## Strong governments, precarious workers : labour market policy-making in the era of liberalisation

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2016
##### Publication type
Dissertation of another university
Published
##### Abstract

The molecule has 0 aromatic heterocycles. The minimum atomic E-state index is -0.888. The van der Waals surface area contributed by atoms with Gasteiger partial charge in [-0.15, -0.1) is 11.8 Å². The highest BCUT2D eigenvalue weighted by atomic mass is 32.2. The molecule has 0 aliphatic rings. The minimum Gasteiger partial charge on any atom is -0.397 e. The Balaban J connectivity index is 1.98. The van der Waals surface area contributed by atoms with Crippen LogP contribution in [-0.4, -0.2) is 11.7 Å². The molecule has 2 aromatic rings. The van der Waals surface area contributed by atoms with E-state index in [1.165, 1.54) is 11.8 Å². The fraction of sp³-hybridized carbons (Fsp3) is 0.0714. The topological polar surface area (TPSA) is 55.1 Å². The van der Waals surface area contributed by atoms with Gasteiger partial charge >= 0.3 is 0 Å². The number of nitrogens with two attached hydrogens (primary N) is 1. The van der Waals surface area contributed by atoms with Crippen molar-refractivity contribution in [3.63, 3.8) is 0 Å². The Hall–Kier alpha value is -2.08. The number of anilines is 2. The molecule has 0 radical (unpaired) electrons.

Outsiders are perhaps the clearest losers of the neoliberal era. They are either unemployed or have atypical jobs, thereby often lacking adequate coverage in such fundamental areas as wage bargaining, job security, and welfare benefits. The growing number of outsiders in advanced capitalist political economies is associated with several trends that are adverse in their implications for democracy and society: declining voter turnout and political resignation, diverging life chances and growing poverty as well as poor health, and even an increased relative risk of suicide. The willingness of a state to protect workers from the risks of being unemployed or atypically employed is thus of great political and social significance. Why, then, did some European welfare states protect outsiders better than others, given the common constraints of the neoliberal era? My PhD thesis examines this question through a comparative investigation of labour market policy change in Austria, Denmark, and Sweden over the past three decades, complemented with shadow case studies of Italy and Spain. A historical reconstruction of reform trajectories in similar small states with different distributive outcomes allows us to test the explanatory power of different theoretical approaches. Building on primary and secondary sources as well as evidence from 46 interviews with policy-making elites, this thesis follows a qualitative methodological approach that combines co-variation analysis, causal process tracing and counterfactual arguments. Challenging conventional theories, the thesis finds that the enhanced protection of outsiders rests on the interaction between inclusive trade unions and politically weak governments. High levels of inclusiveness continue to provide trade unions with an acute interest in the protection of outsiders. But governments of all partisan colours prioritised fiscal consolidation over the social protection of outsiders in the neoliberal era. When they had a united majority of seats in parliament, they were therefore strong enough to pursue a unilateral reform strategy that excludes unions to the detriment of outsiders. When they were weakened by intra-coalitional divides or a hung parliament, on the other hand, they negotiated political deals with trade unions to mobilise an extra-parliamentary channel of consensus mobilisation. This kind of weakness was instrumental in forcing governments to compensate outsiders for economic uncertainty. The core argument of this thesis can therefore be summarised as follows: the weaker the government, the stronger the capacity of inclusive trade unions to enhance the protection of outsiders through an extension of job security regulations, unemployment benefit entitlements, and active labour market policy spending. This finding calls into question the electoral responsiveness of national governments – and thus political parties – to the social needs of an increasingly numerous group of precarious workers.